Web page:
I didn’t pre plan for the El Paso leg of this road trip. For each of the other stops on this NYC-to-LA journey, I had at least one reference point, be it a museum I wanted to see, a restaurant I wanted to try, a landmark I had to photograph. When El Paso, I considered it a blip on the map. Big mistake.
Yesterday, sitting in the car, mapping the route to El Paso with the GPS, I’d felt a sudden rush of guilt: Why had I been so lazy in my research, especially since we were entering the unknown?
Driving a stretch of 550 miles in eight hours, I not only ran my husband’s smartphone battery dry, but strung together a loose plan for the next day; an itinerary that ended this afternoon unfortunately, as we’d been so pleasantly surprised by this border town.
Our intention to get an early start for Sedona, but that never eventuated. We left El Paso at 4pm and wished we’d been able to stay longer.
Moral of the story: never assume anything, because you know where that will get you.
Here’s what we experienced.
THE ITINERARY: A 16-HOUR EL PASO STAY
Quick background: El Paso is a big Texan town, located by the borders of Mexico and New Mexico, USA. It has the world’s largest international border community with a metro population of over 2.6 million, and it is the ninth most populous city in America.
STAY: A successful last-minute bid on Priceline allowed us to stay in a National Landmark Hotel, Camino Real Hotel, in El Paso’s downtown. Such a pleasure!
Opened in 1912, the hotel features a Dome Bar that was once the lobby of this vintage hotel. Gloria Swanson, Richard Nixon, and Eleanor Roosevelt have stayed here. To have been a fly on the wall…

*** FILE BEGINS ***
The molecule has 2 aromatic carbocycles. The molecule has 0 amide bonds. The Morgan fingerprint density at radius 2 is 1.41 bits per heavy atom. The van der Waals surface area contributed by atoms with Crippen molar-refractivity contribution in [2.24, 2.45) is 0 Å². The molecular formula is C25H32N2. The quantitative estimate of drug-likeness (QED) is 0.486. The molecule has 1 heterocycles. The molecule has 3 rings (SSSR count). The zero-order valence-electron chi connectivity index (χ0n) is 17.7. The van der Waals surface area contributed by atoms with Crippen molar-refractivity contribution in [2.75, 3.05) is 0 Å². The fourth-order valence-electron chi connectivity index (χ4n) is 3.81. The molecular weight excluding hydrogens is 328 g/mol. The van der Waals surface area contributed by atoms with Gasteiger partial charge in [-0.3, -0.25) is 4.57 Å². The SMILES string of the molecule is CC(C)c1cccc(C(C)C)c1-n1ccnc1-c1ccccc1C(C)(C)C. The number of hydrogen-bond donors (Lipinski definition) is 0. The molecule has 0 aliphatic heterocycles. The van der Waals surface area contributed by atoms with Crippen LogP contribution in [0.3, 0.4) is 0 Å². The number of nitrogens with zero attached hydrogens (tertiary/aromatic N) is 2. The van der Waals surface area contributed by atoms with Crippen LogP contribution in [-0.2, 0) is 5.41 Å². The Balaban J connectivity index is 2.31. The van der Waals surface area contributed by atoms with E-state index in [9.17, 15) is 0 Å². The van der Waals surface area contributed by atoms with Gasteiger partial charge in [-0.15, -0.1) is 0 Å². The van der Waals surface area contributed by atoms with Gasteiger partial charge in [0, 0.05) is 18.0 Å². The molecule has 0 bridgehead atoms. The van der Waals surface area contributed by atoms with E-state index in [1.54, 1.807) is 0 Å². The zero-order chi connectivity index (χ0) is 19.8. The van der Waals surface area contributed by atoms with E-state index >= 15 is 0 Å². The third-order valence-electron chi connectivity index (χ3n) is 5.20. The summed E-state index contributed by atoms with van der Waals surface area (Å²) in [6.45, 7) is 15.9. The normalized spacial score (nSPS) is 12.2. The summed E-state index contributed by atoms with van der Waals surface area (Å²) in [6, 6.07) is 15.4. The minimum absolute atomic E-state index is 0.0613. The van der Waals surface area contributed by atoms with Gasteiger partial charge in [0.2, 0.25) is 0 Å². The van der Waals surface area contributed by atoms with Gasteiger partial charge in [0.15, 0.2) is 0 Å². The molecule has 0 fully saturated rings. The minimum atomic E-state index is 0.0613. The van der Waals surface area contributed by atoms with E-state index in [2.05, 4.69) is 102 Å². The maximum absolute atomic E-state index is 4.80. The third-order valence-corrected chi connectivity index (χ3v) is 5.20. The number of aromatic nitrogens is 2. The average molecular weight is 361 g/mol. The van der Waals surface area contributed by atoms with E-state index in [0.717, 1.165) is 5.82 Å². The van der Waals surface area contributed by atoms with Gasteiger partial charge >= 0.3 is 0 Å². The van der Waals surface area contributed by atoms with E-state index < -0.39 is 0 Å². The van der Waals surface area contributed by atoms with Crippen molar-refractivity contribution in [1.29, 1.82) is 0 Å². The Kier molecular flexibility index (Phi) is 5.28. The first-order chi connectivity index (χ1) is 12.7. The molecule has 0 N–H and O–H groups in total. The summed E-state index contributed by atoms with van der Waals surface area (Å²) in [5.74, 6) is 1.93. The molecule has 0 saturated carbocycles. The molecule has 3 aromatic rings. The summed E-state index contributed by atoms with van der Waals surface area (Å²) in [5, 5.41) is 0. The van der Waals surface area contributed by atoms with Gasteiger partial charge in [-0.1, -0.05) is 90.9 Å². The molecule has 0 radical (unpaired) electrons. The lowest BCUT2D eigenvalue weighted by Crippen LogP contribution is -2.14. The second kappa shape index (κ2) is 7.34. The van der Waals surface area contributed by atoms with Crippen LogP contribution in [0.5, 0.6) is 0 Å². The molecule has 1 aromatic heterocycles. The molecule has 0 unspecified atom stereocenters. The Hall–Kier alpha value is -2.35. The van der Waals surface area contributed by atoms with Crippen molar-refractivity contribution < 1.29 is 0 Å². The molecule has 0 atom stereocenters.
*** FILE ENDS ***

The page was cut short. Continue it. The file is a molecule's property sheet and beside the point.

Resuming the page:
EAT, Breakfast: Via a quick search on Google Maps, I found Blue Seal Bakery, a hole in the wall on busy South El Paso Street. The shop assistant didn’t speak English, and I don’t speak Mexican, but we managed to coordinate my order of a custard-filled croissant, sweet raisin scones, and coffee. Total: $4.
EAT, Lunch: The hotel’s concierge recommended an authentic Mexican spot for freshly made tacos. Located about a 15-minute drive, L&J Cafe – a dive bar full of people at 3pm – served the BEST tacos I have ever eaten. Forget the Old El Paso branded taco shells — these tacos were soft, lightly fried, and filled with guacamole, chicken or ground beef, topped with diced tomatoes, lettuce, grated cheese. A margarita cost $4. We would have stayed until dusk.
PLAY: El Paso Museum of Art is located directly across the road from Camino Real Hotel. Setting aside an hour to explore the space was well worth it. Works by local artists and American Impressionists were on view. The modern museum shop had some excellent Mexican handicrafts for sale.
TripAdvisor also rated The National Border Patrol Museum and El Paso Museum of Archaeology as noteworthy stops – and rightly so. Standing next to one another, they are located a 20-minute drive from downtown. Each is unique in its offering and allowing about two hours here will glean you new insights. Did you know? (National Border Patrol info)
TRICK OR TREAT: This was not an intended stop but the Concordia Cemetery, a historic site, happens to be across the road from L&J Cafe. “The graveyard gained widespread use in the 1880s when El Pasoans drove three miles to Concordia to bury their dead. Buried here are over 60,000 people including gunfighter John Wesley Hardin, Buffalo Soldiers, Texas Rangers, Civil War Veterans, early Mormon pioneers, and was formerly the first burial site for Mexican Revolution President Victoriano Huerta, and numerous other civic leaders, pioneers, and war veterans.” *
Coincidentally, the day we saw it happened to be Halloween.